@briandecost If you had a small difference required to stop (difference between one iteration and the next) you could probably just stop in the middle of several iterations- leaving each diagonal on a different iteration. While this would not be the same as the sequential if the error is small enough running the end iterations to completion would result in only a negligible change.


Note that this algorithm runs in O($n$) time and the previous algorithm runs in O($n^2$) time. That means that if both algorithms were optimized, as $n$ increases, the running time for the first algorithm increases exponentially.


@kuity: Huh? Are you assuming you actually have $n$ cores to run on?


@jpaulson Oh yeah, I was indeed assuming that. I was more thinking about it in terms of the span of the algorithm rather than the actual specs of the machine, though (so assuming no hardware limitations).


Wouldn't jpaulson's method of parallelism across iterations theoretically be one of the best ways to parallelize this algorithm? It allows there to be n processors doing useful work at all times. The only drawback I see is the need for synchronization after every calculation, every iteration needs to move to the next calculation at the same time.


If you make each iteration depend on the previous iteration instead of partial results of the current iteration, you get the Jacobi method instead of Gauss-Seidel method. Jacobi probably converges about as well and is super-parallel, but uses twice as much memory.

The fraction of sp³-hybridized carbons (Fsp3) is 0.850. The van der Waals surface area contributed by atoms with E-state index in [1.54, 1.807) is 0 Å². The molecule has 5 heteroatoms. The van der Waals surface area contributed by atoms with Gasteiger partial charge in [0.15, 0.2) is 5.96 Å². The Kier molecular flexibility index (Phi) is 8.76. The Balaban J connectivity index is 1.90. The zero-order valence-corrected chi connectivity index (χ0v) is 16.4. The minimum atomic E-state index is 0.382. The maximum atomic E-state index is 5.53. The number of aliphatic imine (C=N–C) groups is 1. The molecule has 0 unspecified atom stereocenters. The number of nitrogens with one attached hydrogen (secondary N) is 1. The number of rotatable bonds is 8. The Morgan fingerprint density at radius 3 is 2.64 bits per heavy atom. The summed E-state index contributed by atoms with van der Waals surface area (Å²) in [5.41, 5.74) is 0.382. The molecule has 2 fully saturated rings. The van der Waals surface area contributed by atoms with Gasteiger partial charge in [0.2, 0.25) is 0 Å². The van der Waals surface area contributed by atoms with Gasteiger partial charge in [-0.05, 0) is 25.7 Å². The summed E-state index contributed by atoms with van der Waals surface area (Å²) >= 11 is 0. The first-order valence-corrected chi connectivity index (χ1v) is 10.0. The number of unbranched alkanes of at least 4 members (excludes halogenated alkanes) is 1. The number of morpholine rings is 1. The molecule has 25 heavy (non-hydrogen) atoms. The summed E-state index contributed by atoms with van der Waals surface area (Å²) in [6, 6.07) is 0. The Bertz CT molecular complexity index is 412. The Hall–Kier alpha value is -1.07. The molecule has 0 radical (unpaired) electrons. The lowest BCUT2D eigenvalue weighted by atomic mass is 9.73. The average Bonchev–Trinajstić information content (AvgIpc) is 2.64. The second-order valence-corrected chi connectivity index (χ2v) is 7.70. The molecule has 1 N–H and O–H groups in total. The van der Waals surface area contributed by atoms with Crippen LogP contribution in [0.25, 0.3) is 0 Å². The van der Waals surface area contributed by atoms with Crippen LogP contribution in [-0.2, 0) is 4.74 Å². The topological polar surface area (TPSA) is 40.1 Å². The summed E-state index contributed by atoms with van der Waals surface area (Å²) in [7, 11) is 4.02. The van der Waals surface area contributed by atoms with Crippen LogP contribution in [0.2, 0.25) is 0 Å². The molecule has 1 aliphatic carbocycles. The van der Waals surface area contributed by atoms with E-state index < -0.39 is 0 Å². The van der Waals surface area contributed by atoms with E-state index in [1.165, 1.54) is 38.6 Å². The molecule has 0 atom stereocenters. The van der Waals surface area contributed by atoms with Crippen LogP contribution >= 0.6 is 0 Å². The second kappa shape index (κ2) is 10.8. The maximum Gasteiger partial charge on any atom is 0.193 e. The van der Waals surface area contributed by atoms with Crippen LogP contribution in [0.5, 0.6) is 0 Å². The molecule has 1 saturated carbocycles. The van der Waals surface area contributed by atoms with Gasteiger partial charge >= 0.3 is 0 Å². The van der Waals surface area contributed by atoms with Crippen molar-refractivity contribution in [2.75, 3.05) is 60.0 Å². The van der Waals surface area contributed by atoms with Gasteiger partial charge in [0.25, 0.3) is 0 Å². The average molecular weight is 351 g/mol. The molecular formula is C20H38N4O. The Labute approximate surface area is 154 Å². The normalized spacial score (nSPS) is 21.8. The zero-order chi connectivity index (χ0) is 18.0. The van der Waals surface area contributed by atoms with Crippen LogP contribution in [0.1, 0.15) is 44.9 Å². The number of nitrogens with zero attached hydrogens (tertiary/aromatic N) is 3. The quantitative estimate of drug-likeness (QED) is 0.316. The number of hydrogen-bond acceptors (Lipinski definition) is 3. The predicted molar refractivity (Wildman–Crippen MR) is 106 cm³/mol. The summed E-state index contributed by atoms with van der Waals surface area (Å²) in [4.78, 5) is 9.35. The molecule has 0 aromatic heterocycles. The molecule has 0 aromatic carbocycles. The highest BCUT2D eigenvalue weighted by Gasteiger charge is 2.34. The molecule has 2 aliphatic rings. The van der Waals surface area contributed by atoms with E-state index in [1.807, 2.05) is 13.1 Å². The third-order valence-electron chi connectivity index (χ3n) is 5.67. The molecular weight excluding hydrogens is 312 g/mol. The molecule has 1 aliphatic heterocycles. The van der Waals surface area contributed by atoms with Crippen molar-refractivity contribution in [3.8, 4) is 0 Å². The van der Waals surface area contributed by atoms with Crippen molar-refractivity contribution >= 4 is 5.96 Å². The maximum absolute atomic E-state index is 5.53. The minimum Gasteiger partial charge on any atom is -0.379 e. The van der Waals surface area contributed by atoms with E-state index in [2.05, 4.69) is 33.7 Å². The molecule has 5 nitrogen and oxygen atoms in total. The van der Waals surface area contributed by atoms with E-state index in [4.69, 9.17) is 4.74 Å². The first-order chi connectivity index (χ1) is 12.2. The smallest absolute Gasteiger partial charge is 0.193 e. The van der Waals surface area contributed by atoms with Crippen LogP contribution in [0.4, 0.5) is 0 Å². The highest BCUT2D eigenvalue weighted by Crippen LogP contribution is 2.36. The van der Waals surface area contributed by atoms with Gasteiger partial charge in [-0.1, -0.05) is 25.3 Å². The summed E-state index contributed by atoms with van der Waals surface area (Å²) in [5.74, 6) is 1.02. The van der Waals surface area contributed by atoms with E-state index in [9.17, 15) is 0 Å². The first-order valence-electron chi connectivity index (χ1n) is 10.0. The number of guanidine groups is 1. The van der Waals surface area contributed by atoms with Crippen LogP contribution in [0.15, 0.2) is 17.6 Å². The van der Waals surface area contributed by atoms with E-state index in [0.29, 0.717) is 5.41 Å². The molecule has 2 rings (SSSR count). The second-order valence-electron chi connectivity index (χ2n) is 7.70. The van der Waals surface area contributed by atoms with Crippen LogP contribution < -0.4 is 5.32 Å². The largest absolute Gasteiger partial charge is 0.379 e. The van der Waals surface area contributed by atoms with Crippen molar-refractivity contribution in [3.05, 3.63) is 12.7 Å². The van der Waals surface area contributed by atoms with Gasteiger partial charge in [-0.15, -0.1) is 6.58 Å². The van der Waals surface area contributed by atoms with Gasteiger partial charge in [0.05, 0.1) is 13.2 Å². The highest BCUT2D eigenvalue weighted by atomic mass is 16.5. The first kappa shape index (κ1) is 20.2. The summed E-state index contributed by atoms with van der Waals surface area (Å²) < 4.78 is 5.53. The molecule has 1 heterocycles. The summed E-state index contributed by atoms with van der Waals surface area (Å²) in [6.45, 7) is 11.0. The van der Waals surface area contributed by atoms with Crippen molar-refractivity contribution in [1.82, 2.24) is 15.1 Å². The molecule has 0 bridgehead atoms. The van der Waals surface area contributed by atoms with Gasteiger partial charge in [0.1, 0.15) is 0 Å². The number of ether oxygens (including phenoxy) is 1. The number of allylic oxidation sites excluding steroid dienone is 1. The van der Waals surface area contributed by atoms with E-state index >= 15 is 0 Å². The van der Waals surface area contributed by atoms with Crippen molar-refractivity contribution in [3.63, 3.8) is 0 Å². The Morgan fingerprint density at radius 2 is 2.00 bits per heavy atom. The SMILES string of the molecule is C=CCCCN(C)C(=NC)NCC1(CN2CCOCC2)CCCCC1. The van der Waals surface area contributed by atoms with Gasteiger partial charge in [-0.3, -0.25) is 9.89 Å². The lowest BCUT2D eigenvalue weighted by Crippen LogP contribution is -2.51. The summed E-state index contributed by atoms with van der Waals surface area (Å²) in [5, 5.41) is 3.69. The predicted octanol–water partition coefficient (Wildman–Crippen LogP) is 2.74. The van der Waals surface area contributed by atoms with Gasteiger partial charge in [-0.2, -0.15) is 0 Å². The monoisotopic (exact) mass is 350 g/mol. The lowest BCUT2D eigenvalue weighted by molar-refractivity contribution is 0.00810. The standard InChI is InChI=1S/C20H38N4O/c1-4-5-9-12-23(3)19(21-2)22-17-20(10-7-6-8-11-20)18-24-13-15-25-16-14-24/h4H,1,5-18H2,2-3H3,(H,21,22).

Question: I don't know if this is an overly general question, but it was mentioned in class that during the final project, we might need to change algorithms. Is there a way to know when we would need to change algorithms or are we just be expected to reason through it? For example, how would we make the jump from parallelizing along the diagonals to the red-black coloring? Or when would we switch from improving parallelization to reducing dependencies?


In response to @hh: I think it depends on the problem you're working on. For example, in this case, it would depend on a couple of things. Do we NEED to use the Gauss-Siedel method for our application to work correctly? If so, the best we can get is the diagonal lines. But let's say we're using the Gauss-Siedel method, just to "blur" the field to some threshold (I'm not sure exactly what this does but Kayvon mentioned it in lecture). If we don't care about the exact method that this "blurring" happens as long as the general effect is similar, or if we care about speed a lot more, then it would make sense to switch to the red-black coloring.